What is a ‘Healthy Relationship’ Anyway?

What is a Healthy Relationship Anyway?

“A healthy relationship consists of two individuals who value each other, work as team, and make each other happy,” said Arlie Bonilla, who is a freshman majoring in Public Accounting.

Mercy College’s Student Counseling Center and Student Activities recently hosted a Healthy Relationship event for the students of the college. The main organizers of the event, Karen Reed, a counselor, and Hannah Berling, Student Life Specialist, along with the help of the Student Life workers brought together students in a comfortable setting in order to talk about what defines a healthy or unhealthy relationship. The college’s Bronx campus held a workshop filled with games and discussion amongst the students and  counselors.

“I feel that to truly educate the students at Mercy College, you have to focus on helping them develop the tools to ensure their emotional well being. Our students struggle with trust, communication, and listening to their intuition because many of them have experienced struggles with friendships and family conflict in the past. As the students share their experiences with each other, they learn that they are not alone,” explained Reed.

An unhealthy relationship is often one that causes one person to feel nervous or scared of their partner. Behaviors like constant mood swings, false accusations, a bad temper, physical or mentally manipulation, and possessive or controlling actions are just some of the signs that one is dealing with an abusive partner, according to Break the Cycle.

Forty-three percent of college women report experiencing violent and abusive dating behaviors. Fifty-seven percent of college students say it is difficult to identify, and 58 percent say they don’t know how to help someone who’s experiencing it, according to Love is Respect.

Women aren’t the only ones that are in unhealthy relationships in which they fear their partner. Men also experience this too, yet it is more commonly reported by women.

“Not a lot of people talk about their feelings, especially men. Although men portray a tough exterior, on the inside we are fragile just like everyone else,” said Anthony Rivera, a senior sociology major at Mercy.

“It’s important for students to talk to someone. I want to be someone they can talk to,” said Arielle Kempler. Kemplet is a licensed social worker and spokesperson for the DOVE program.

DOVE, which stands for Domestic & Other Violence Emergencies, is a New York State program in the New York Presbyterian Hospital/Columbia University Medical Center. It is a 24/7 program that provides free help and therapy for individuals who have been through abuse. Any victim that comes to the hospital showing signs of assault will be assigned a therapist or advocate, according to DOVE.

The program provides both short-term and long-term sessions for people that have been victims of domestic violence, physical and sexual abuse, or elder abuse. They provide help for people that are currently experiencing, or are  survivors of such experiences. They can be contacted at (212) 305-9060.

The New York State law “Enough is Enough” gives college students that have been sexually assaulted or raped the right to an investigation and proper judicial procedure. The law also requires all colleges to use specific procedures, guidelines, and policy when dealing with victims of sexual abuse. They must undergo have trainings, workshops, and staff involvement, according to New York State.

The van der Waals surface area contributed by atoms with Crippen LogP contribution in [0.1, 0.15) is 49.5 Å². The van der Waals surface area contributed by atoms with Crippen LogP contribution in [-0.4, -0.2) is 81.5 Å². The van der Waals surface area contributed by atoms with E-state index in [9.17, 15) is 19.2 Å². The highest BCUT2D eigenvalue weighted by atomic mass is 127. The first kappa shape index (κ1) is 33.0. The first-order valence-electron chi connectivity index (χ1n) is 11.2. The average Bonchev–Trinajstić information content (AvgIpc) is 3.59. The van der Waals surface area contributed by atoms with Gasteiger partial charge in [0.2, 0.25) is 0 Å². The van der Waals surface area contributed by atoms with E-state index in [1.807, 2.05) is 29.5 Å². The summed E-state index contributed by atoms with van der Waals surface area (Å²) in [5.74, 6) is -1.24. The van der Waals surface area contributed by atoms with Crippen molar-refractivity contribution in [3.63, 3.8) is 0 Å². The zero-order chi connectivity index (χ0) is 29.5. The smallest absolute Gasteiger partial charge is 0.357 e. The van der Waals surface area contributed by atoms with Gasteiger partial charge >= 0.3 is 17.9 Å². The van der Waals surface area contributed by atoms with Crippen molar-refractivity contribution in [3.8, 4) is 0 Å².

“It affects everyone that goes to New York colleges,” said Kempler.

Amongst the discussions at the event, there were many questions that were asked. One of them was “why do people stay in an unhappy relationship?” The response generally varied between people being scared of loneliness, having invested a lot of time, financial reasons, or fear of further abuse.

There are many reasons why people stay in an unhealthy relationship. Some may not even know that they are in an unhealthy relationship.

“People gain strength from building a healthy support network that can provide a caring ear and good advice when they need it,” said Reed. “Loneliness and isolation is detrimental to wellness in the physical and emotional sense,” explained Reeed. “A counselor provides a non-judgemental space to support a student come up with their own conclusions about what they need.”

Being in an unhealthy relationship can cause long terms effects such as losing one’s self-worth, damage to ego, depression, serious personality disorders, hard to engage in a new relationship. It is hard to trust and accept love because they feel they are not worthy of love or the person will give them the same treatment like their ex. The longer someones stays in an unhealthy relationship, the more damaging and harder it is to recover, according to the Healthy Place.

The event at the Bronx was filled with students giving their thoughts and bonding each other. It had alot of communication and laughter.

“I definitely feel the event was successful. It had a lot of participation. The students took from it and were open with talking,” said Ezio Flores, Student Life Worker.

“I came to the event because I am in a relationship and wanted to see what they would teach me,” said LaRobin Roby, a freshman studying psychology.

“Coming to the event was a way for me to express myself about love,” said Jeffrey Bethea, a sophomore studying biology.

Any one that goes through an unhealthy relationship, sexual or physical abuse,and emotional abuse, may be traumatized. It may be something they constantly think about and are not sure how to completely deal with it. It may be hard to open up or feel comfortable to talk others about.
There are many trained individuals and programs out there willing to help if you need advice, someone to talk to, help with recovery from past experience. They will keep the sessions confidential. Speaking to someone can help with the recovery process.